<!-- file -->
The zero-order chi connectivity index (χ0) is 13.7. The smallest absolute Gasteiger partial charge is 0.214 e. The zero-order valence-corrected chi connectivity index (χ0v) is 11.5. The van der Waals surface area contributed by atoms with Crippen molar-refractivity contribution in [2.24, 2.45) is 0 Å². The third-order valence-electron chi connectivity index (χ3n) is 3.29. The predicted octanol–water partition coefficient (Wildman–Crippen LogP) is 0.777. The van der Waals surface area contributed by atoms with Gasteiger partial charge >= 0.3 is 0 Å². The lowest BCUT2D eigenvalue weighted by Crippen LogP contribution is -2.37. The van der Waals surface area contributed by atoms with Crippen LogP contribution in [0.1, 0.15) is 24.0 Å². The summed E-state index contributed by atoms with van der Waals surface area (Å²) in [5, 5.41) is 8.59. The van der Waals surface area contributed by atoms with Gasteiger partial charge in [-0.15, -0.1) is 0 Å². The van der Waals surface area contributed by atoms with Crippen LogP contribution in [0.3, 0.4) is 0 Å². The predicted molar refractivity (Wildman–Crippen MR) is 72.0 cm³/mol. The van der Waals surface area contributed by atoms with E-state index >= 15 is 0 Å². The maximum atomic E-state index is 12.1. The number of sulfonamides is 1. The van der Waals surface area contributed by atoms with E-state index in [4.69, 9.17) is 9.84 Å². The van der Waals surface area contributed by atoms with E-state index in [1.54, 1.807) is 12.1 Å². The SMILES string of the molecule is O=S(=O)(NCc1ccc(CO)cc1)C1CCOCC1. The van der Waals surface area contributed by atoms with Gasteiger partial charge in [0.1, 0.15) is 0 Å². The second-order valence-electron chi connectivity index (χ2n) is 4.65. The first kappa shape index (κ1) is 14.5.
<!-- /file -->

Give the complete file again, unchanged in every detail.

The zero-order chi connectivity index (χ0) is 13.7. The smallest absolute Gasteiger partial charge is 0.214 e. The zero-order valence-corrected chi connectivity index (χ0v) is 11.5. The van der Waals surface area contributed by atoms with Crippen molar-refractivity contribution in [2.24, 2.45) is 0 Å². The third-order valence-electron chi connectivity index (χ3n) is 3.29. The predicted octanol–water partition coefficient (Wildman–Crippen LogP) is 0.777. The van der Waals surface area contributed by atoms with Gasteiger partial charge >= 0.3 is 0 Å². The lowest BCUT2D eigenvalue weighted by Crippen LogP contribution is -2.37. The van der Waals surface area contributed by atoms with Crippen LogP contribution in [0.1, 0.15) is 24.0 Å². The summed E-state index contributed by atoms with van der Waals surface area (Å²) in [5, 5.41) is 8.59. The van der Waals surface area contributed by atoms with Gasteiger partial charge in [-0.15, -0.1) is 0 Å². The van der Waals surface area contributed by atoms with Crippen LogP contribution in [0.3, 0.4) is 0 Å². The predicted molar refractivity (Wildman–Crippen MR) is 72.0 cm³/mol. The van der Waals surface area contributed by atoms with E-state index >= 15 is 0 Å². The maximum atomic E-state index is 12.1. The number of sulfonamides is 1. The van der Waals surface area contributed by atoms with E-state index in [4.69, 9.17) is 9.84 Å². The van der Waals surface area contributed by atoms with E-state index in [1.54, 1.807) is 12.1 Å². The SMILES string of the molecule is O=S(=O)(NCc1ccc(CO)cc1)C1CCOCC1. The van der Waals surface area contributed by atoms with Gasteiger partial charge in [0.1, 0.15) is 0 Å². The second-order valence-electron chi connectivity index (χ2n) is 4.65. The first kappa shape index (κ1) is 14.5.